Mathematical Moments^{} 
Welcome to the home page of the Math Circle for middle school students at FAU! The main purpose of the circle is to have fun with mathematics, while learning something in the process. We will be solving problems, having friendly competitions, playing mathematical games. Below you find a preview of the next session. Links to information about past sessions can be found on the navigation panel on the left.
To keep this circle as useful as possible, it is important to have feedback from participants and parents and teachers of participants. Don't be shy, let us know what you think. What can we do to improve it? An occasional word of praise will keep us going strong, but constructive criticism can be more important.
The Math Circle at FAU is now partially supported by a grant from the Mathematical Research Institute (MSRI) and the National Security Agency (NSA)
The sessions
All sessions will be held either in PS 109 or in PS 112, 2:30 to 4 PM on the following Saturdays.
FALL SEMESTER 2013
SPRING SEMESTER 2014

We would like students to form groups of two or three and work together. It is better if parents/teachers sit in the back and let the students work on their own. Some problems may be a bit too difficult for some students, we have kids of varying ages and varying scholarly backgrounds; you shouldn't be discouraged if things are too difficult. You'll catch up. We hope however there will be something for everyone. Otherwise there are no fixed rules. Students can get up, walk about, write on the whiteboards (we provide markers). Problems that do not get done by the end of a session are left as homework; at the beginning of each session we will briefly see how students did on the homework. There are, of course, no grades, and no pressure. We'll try to have a topic for each meeting, with problems that illustrate the topic of the day.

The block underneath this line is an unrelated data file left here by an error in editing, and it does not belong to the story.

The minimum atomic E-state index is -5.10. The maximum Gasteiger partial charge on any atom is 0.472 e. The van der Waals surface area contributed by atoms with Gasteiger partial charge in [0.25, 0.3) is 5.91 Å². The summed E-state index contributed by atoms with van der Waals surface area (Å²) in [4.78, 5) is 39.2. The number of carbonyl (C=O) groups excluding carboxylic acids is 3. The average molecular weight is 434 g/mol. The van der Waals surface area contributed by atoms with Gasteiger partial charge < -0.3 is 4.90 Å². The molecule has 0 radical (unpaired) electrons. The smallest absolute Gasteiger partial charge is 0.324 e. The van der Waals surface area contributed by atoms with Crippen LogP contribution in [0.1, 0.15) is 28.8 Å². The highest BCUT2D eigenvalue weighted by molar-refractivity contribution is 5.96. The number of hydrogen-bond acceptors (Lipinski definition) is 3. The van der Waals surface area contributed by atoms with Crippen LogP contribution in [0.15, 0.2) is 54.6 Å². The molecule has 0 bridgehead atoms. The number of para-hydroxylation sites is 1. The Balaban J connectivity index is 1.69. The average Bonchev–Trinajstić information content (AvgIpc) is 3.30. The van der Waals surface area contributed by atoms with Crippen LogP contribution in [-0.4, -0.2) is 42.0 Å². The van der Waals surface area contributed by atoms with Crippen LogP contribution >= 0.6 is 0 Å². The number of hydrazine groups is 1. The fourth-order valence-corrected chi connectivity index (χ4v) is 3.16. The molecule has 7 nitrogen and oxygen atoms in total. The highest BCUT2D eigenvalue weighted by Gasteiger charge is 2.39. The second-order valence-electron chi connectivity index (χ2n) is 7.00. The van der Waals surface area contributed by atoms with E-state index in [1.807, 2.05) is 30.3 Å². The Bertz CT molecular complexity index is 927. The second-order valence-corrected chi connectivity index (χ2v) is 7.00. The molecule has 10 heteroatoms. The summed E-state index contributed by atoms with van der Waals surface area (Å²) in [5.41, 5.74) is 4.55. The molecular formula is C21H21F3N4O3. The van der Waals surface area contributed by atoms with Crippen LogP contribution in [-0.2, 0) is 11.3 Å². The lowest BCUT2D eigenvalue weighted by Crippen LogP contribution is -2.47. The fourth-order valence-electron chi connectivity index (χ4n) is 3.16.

Source of the Problems The majority of problems will come from very diverse sources, old AMC 8 competitions, the Moscow Math Circle Problem book, historical sources (for example Fibonacci's Liber Abaci), etc.. A few will be made up by us. Sources will not always be credited, but will be revealed upon request.
Contact Information Please address your questions or suggestions to:
Professor Tomas Schonbek 
Department of Mathematical Sciences 
Florida Atlantic University 
Boca Raton, FL 33431 
(561)2973355 
schonbek@fau.edu